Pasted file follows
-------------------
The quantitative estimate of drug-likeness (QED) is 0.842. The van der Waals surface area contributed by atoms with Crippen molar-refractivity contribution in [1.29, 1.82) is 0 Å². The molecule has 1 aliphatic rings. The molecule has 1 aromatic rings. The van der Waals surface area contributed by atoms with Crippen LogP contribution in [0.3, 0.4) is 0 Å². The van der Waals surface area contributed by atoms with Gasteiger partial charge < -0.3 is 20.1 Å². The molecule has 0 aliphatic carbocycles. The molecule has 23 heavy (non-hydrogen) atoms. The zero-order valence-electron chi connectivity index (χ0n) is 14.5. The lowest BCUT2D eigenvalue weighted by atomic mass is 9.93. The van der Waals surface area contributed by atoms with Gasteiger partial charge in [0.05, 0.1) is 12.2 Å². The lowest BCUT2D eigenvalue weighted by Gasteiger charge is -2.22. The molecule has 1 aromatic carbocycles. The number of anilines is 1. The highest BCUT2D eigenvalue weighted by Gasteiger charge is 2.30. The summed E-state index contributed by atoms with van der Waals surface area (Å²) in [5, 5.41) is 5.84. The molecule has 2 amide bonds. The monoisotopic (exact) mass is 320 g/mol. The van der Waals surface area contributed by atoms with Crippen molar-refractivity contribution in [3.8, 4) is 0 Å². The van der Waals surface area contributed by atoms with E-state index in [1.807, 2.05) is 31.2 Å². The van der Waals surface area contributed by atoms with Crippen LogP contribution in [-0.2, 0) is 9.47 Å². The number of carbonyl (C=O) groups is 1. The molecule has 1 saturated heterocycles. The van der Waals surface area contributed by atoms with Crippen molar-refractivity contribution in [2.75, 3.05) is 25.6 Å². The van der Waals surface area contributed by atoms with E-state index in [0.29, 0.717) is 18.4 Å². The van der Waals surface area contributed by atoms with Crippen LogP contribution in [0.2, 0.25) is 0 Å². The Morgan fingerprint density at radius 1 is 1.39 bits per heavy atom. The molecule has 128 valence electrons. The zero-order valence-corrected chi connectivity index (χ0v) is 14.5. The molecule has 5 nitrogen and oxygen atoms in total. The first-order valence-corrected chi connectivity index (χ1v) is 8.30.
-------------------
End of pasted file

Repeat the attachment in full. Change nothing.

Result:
The quantitative estimate of drug-likeness (QED) is 0.842. The van der Waals surface area contributed by atoms with Crippen molar-refractivity contribution in [1.29, 1.82) is 0 Å². The molecule has 1 aliphatic rings. The molecule has 1 aromatic rings. The van der Waals surface area contributed by atoms with Crippen LogP contribution in [0.3, 0.4) is 0 Å². The van der Waals surface area contributed by atoms with Gasteiger partial charge < -0.3 is 20.1 Å². The molecule has 0 aliphatic carbocycles. The molecule has 23 heavy (non-hydrogen) atoms. The zero-order valence-electron chi connectivity index (χ0n) is 14.5. The lowest BCUT2D eigenvalue weighted by atomic mass is 9.93. The van der Waals surface area contributed by atoms with Gasteiger partial charge in [0.05, 0.1) is 12.2 Å². The lowest BCUT2D eigenvalue weighted by Gasteiger charge is -2.22. The molecule has 1 aromatic carbocycles. The number of anilines is 1. The highest BCUT2D eigenvalue weighted by Gasteiger charge is 2.30. The summed E-state index contributed by atoms with van der Waals surface area (Å²) in [5, 5.41) is 5.84. The molecule has 2 amide bonds. The monoisotopic (exact) mass is 320 g/mol. The van der Waals surface area contributed by atoms with Crippen molar-refractivity contribution in [3.8, 4) is 0 Å². The van der Waals surface area contributed by atoms with E-state index in [1.807, 2.05) is 31.2 Å². The van der Waals surface area contributed by atoms with Crippen LogP contribution in [-0.2, 0) is 9.47 Å². The number of carbonyl (C=O) groups is 1. The molecule has 1 saturated heterocycles. The van der Waals surface area contributed by atoms with Crippen molar-refractivity contribution in [2.75, 3.05) is 25.6 Å². The van der Waals surface area contributed by atoms with E-state index in [0.29, 0.717) is 18.4 Å². The van der Waals surface area contributed by atoms with Crippen LogP contribution in [0.2, 0.25) is 0 Å². The Morgan fingerprint density at radius 1 is 1.39 bits per heavy atom. The molecule has 128 valence electrons. The zero-order valence-corrected chi connectivity index (χ0v) is 14.5. The molecule has 5 nitrogen and oxygen atoms in total. The first-order valence-corrected chi connectivity index (χ1v) is 8.30.